Donna Boehme started a discussion about Compliance 2.0. about a year ago. She gets it. Then a speaker at a recent conference talked about Compliance 3.0. I am going on sabbatical soon and will be returning in August to Compliance 6.0. Although it seems that it may be getting a little silly… these people have a point. Our profession is new, people/industries are implementing wildly varying versions of a compliance program. There are people who are implementing half of a compliance program. A lot of people/industries are way behind or way ahead, depending how you look at it. When a new version of software, like an operating system, is enhanced in a material way, the new version is released one number higher like Windows 8.0. I think what is going on in the compliance field is different.
We are not enhancing compliance programs as much as some people aren’t implementing a complete compliance program. Some don’t understand what a compliance program is because the concept is new. Some people are taking some other profession’s methodology (audit, legal risk, ethics) and modifying it slightly and calling it a compliance program. To get people to understand this phenomenon, some are using Compliance 2.0 to describe a complete compliance program.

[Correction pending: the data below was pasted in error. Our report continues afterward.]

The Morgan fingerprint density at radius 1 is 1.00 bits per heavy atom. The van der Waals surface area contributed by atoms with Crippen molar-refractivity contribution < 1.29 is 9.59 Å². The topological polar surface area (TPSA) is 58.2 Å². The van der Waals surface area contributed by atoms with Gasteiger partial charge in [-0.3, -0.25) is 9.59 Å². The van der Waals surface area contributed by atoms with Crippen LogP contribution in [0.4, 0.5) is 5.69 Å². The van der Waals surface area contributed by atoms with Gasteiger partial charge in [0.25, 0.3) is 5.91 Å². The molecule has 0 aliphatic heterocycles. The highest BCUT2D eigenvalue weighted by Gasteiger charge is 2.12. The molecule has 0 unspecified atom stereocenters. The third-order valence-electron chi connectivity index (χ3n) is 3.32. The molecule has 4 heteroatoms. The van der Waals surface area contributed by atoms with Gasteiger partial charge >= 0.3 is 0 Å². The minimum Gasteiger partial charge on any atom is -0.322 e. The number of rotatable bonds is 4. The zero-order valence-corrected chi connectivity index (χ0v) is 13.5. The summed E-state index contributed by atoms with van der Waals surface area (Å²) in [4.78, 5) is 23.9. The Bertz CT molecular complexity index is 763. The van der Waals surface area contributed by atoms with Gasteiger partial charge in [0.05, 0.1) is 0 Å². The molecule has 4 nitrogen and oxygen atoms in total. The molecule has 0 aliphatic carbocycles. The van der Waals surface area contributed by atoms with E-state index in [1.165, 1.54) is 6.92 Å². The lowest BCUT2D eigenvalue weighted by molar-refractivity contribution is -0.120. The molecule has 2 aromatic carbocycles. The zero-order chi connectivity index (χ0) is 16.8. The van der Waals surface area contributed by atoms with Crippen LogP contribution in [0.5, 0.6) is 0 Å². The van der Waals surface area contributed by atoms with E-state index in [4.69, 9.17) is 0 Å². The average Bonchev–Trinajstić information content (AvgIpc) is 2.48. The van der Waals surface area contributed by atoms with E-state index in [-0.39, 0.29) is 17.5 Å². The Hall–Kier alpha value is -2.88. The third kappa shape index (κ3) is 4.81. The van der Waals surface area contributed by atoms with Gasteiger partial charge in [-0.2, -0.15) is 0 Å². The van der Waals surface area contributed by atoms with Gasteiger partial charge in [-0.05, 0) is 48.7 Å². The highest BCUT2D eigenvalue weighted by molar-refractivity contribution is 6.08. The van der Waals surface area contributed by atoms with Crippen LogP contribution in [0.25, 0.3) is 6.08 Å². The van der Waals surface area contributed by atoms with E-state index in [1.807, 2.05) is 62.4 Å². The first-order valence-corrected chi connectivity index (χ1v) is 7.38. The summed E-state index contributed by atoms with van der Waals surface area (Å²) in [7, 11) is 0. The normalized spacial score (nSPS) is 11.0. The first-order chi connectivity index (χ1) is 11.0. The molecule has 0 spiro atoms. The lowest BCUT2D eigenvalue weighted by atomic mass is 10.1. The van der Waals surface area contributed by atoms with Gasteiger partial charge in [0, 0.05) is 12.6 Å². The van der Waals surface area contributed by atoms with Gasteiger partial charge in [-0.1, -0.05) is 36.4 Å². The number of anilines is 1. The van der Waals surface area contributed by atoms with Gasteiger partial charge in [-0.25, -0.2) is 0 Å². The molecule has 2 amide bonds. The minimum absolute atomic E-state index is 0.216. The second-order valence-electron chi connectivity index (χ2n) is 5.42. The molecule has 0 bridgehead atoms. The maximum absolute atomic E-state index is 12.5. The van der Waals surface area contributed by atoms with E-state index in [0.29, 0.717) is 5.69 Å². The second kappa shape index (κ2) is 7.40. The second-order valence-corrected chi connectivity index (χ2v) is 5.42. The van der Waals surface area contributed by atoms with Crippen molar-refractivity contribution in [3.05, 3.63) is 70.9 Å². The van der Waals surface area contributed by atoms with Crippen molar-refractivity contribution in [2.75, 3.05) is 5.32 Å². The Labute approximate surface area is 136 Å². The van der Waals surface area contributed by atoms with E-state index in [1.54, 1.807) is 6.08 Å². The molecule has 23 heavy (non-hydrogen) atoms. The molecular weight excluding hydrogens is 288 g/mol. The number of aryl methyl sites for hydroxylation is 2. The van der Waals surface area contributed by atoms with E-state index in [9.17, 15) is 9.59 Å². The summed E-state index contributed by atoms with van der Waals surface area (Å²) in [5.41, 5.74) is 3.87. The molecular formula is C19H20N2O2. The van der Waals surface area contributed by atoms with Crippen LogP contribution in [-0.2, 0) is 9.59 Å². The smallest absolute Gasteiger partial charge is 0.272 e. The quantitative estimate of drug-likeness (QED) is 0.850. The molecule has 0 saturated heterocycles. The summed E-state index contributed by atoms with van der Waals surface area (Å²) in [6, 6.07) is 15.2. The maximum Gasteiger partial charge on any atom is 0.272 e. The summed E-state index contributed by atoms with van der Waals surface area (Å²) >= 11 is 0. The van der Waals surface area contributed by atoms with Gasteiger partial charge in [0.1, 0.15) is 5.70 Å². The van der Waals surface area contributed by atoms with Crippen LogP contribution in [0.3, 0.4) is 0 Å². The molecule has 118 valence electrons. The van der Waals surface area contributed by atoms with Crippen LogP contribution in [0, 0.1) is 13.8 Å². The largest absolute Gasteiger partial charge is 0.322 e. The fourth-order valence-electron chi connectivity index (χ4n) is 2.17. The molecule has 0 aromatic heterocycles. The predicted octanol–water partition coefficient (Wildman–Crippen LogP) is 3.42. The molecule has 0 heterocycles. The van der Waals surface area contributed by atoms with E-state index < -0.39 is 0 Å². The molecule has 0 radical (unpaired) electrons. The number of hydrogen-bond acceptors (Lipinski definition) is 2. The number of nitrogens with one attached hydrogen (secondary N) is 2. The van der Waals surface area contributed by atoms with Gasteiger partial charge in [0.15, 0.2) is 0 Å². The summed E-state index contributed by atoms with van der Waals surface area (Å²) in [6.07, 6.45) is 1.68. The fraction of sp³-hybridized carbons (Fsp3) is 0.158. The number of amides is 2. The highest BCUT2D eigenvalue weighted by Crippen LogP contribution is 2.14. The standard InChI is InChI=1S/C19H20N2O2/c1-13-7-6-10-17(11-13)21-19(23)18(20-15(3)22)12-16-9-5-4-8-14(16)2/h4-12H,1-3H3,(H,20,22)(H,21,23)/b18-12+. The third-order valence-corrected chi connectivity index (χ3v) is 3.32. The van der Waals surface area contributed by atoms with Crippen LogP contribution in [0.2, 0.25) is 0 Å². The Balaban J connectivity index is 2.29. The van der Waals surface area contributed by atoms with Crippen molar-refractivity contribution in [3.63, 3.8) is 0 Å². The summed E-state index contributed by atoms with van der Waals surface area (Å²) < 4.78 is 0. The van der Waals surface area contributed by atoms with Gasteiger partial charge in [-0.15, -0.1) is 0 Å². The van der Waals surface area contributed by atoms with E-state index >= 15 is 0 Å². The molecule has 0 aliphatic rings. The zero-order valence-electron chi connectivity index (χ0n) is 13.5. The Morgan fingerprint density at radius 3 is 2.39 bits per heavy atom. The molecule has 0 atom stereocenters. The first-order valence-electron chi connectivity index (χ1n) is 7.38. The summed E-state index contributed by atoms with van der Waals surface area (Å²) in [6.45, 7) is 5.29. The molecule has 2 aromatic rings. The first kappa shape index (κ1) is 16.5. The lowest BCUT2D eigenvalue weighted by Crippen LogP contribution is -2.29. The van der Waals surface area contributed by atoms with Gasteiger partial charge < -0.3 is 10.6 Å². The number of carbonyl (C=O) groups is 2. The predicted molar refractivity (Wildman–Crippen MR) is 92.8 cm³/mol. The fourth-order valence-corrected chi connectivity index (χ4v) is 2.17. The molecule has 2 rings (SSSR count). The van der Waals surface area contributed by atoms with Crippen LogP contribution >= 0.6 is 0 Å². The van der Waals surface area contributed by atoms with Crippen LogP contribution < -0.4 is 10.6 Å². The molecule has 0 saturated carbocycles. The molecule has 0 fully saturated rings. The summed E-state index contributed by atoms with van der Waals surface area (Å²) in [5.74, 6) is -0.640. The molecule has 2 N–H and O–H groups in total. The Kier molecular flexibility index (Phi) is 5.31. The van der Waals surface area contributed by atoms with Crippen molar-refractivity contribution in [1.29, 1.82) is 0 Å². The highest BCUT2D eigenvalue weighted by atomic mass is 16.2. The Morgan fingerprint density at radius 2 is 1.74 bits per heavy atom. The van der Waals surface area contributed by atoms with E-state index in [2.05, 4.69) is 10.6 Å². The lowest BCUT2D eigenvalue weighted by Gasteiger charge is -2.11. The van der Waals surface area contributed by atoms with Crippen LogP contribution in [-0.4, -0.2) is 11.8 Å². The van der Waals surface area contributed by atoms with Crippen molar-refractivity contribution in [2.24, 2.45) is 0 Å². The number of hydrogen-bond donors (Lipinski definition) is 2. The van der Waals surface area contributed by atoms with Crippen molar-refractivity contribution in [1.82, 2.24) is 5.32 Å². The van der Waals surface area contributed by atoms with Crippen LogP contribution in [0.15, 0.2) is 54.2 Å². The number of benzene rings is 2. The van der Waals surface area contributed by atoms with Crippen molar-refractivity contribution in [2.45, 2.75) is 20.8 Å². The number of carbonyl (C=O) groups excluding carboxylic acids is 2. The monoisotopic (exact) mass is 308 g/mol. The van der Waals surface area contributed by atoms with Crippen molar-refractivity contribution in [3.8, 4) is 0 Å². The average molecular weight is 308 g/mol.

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Some people are coming to the Society of Corporate Compliance and Ethics’ annual Compliance and Ethics Institute and declaring what we are teaching is advanced compliance. I have been involved in our compliance conferences for 20 years. What we are teaching hasn’t changed. We are teaching the seven elements of a compliance program. There have been improvements, such as more mature speakers and better techniques. But the elements of a compliance program have not changed.
The real benefit of the term Compliance X.0 is that it helps people understand that there is a big gap in the way compliance programs are being implemented. At this fall’s Compliance and Ethics Institute, we will have a general session panel with Marjorie Doyle, Art Weiss, Debbie Troklus and Odell Guyton that I will be moderating. We will be calling it something like Next Generation Compliance. But the truth be told, nothing has changed in 20 years except the number of people who really understand what a compliance program is. This will be the first time we have directly addressed the problems we are having with people and entire industries implementing some variation of an incomplete compliance program.